visible breakdowns.
 Discs 16-17       Discs 23-24

     Breakdown of copper tape (winding)
insulated with WES’s synthetic dielectric tape

                       Three 12” copper tapes wrapped
                       with synthetic dielectric tape (5
                       layers synthetic tape) crossed
                       with one 12” copper tape wrapped
                       with the same dielectric tape for
                       Bd measurements simulating
                       tape-to-tape breakdown

AC voltage tests on WES synthetic tape give
    similar results in oil and 77-K LN2.
                             breakdown data for oil at room
                             temp and for LN2 at 77 K and
                             1 bar.

                                E (kV/mm)               Number
                      Bath                     Stdev
                               Mean strength           of samples

                       oil         27.8        3.3        14

                      LN2          29.2        3.8        46

  76-cm Cryostat for Higher Voltages
Large diameter allows
tests on subscale coil
mockups and very high
voltage impulse tests in
pressurized nitrogen.
Can be pressurized to 1/2
Off-shelf epoxy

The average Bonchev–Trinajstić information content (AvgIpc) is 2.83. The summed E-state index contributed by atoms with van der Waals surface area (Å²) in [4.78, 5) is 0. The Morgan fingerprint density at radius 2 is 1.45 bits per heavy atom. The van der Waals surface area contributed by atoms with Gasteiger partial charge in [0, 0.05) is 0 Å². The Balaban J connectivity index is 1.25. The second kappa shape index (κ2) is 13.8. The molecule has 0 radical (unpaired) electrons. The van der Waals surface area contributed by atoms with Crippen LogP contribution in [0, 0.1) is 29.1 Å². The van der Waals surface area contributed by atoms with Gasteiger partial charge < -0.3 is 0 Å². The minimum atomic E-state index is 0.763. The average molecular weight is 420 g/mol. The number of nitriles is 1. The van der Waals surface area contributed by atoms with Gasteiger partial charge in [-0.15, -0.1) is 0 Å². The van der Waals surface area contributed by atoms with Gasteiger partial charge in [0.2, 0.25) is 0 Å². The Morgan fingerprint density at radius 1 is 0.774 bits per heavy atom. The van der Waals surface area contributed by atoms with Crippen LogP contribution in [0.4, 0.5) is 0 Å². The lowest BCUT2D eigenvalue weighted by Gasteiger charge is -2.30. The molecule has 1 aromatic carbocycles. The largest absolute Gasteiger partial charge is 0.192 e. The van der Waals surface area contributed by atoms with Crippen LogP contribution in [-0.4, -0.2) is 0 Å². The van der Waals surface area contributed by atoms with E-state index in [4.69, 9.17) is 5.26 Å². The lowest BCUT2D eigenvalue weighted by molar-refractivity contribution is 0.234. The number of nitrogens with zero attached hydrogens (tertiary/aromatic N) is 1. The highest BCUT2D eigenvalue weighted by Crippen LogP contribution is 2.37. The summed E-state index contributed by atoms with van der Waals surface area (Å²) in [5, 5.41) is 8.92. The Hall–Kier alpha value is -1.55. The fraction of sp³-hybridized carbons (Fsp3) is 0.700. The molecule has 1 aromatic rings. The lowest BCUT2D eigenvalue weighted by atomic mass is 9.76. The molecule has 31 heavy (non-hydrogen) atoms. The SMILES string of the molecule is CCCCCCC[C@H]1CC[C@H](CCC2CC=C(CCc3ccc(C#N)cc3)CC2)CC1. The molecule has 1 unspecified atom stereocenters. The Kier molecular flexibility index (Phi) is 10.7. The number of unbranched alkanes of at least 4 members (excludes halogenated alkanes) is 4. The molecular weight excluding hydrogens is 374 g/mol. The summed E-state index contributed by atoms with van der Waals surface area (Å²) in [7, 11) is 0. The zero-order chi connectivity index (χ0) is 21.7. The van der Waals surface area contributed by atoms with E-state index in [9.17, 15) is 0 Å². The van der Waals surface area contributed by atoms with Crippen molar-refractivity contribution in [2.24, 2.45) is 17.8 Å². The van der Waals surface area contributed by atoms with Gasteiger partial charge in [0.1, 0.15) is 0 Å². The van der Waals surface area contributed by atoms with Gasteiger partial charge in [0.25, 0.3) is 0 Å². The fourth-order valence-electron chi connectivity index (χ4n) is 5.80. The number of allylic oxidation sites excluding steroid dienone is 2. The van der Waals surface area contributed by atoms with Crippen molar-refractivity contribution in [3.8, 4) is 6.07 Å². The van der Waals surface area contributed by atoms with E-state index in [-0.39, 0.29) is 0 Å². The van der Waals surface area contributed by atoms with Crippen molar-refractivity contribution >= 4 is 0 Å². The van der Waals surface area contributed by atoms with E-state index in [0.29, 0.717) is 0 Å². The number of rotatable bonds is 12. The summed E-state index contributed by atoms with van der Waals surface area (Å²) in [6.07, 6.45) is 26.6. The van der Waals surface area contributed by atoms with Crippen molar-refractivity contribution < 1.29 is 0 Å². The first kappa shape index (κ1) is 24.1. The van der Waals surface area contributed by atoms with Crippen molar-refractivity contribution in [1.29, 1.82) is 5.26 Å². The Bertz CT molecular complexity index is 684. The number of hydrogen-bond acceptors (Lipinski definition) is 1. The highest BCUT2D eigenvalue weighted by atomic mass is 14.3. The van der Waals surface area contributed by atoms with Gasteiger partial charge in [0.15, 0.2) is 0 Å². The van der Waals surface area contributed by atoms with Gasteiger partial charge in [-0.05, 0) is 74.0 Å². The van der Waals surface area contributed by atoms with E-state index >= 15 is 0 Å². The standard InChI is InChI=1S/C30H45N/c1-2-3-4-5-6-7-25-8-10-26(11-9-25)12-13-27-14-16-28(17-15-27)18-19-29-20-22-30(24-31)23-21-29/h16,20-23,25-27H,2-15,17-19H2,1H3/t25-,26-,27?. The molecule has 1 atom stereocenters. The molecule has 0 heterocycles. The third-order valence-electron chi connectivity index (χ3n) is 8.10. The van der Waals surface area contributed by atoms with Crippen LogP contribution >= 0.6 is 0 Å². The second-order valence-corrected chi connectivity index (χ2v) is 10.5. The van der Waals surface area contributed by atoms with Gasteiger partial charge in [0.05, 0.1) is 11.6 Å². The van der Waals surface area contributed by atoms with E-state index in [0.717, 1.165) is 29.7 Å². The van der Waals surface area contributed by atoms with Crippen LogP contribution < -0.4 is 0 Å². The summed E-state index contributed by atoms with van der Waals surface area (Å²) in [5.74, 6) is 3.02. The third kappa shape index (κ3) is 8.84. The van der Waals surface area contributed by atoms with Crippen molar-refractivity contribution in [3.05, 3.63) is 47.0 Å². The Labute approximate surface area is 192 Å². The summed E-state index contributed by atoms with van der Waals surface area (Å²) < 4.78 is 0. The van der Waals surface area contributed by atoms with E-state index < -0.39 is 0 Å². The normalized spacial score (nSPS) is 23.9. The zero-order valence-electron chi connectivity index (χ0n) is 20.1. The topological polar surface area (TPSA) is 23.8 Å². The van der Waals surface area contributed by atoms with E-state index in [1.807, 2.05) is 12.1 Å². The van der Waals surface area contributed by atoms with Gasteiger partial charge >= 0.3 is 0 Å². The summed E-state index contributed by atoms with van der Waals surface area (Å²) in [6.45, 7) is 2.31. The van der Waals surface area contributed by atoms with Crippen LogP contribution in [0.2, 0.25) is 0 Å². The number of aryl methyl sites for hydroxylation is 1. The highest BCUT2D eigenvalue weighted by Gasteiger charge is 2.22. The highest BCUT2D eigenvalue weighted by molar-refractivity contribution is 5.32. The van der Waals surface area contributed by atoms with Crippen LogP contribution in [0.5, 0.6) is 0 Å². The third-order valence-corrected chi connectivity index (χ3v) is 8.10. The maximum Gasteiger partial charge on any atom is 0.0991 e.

resin/paper bushing was
qualified in 77-K
nitrogen; tested to 500
kV impulse.
Cryostat supports both
generic base program
and transformer-related
studies in dielectrics.
   FY 2007 Plans               FY 2007 Performance

Participate in preparation     Proposal submitted and DOE
of follow-on proposal.         Funding received for FY 2007.
Submit SPE proposal on         SPE proposal was submitted but
HTS transformer                not chosen.
Carry out further dielectric   Tests performed on sample coil,
testing.                       small wrapped samples, and large
                               gaps in LN. Epoxy-resin/paper
                               bushing was successfully tested.
Generate a new con-            New conceptual design completed.
ceptual design for a 24-
MVA transformer using
Investigate vendors for        Several vendors contacted; 2
composite dewars.              visits; vendor identified; test
                               vessel purchased.                 27
         Research Integration
ORNL/WES team possesses strong complementary abilities in
research, engineering, manufacturing, & utility operation.
Partners carried out frequent site visits of about a week each.
   4 visits– ORNL to WES.
   6 visits– WES to ORNL.
Team is working with vendors to develop composite dewars.
WES obtained epoxy resin/paper bushing for ORNL HV tests.
ORNL loaned a dewar vessel to WES for high-voltage testing of sample
Material developments in DOE-funded ORNL/WES Gridworks project
for conventional transformers (core steel, insulation) can also facilitate
HTS technology.
Communication several times a week by phone, E-mail, and fax.
   Going Forward
Continue to seek funding options.
Study YBCO materials for the 24-
MVA reference design.
   AC loss
   Ic and overcurrent capability; operation in
   liquid nitrogen
   Fault current limiting
Build & test scaled-down single-
phase 138-kV transformer on
existing 1-MVA core.
Investigate electrical & mechanical
compatibility between all insulation
system components.

 WES and ORNL continue to be committed to the development of
 HTS transformers.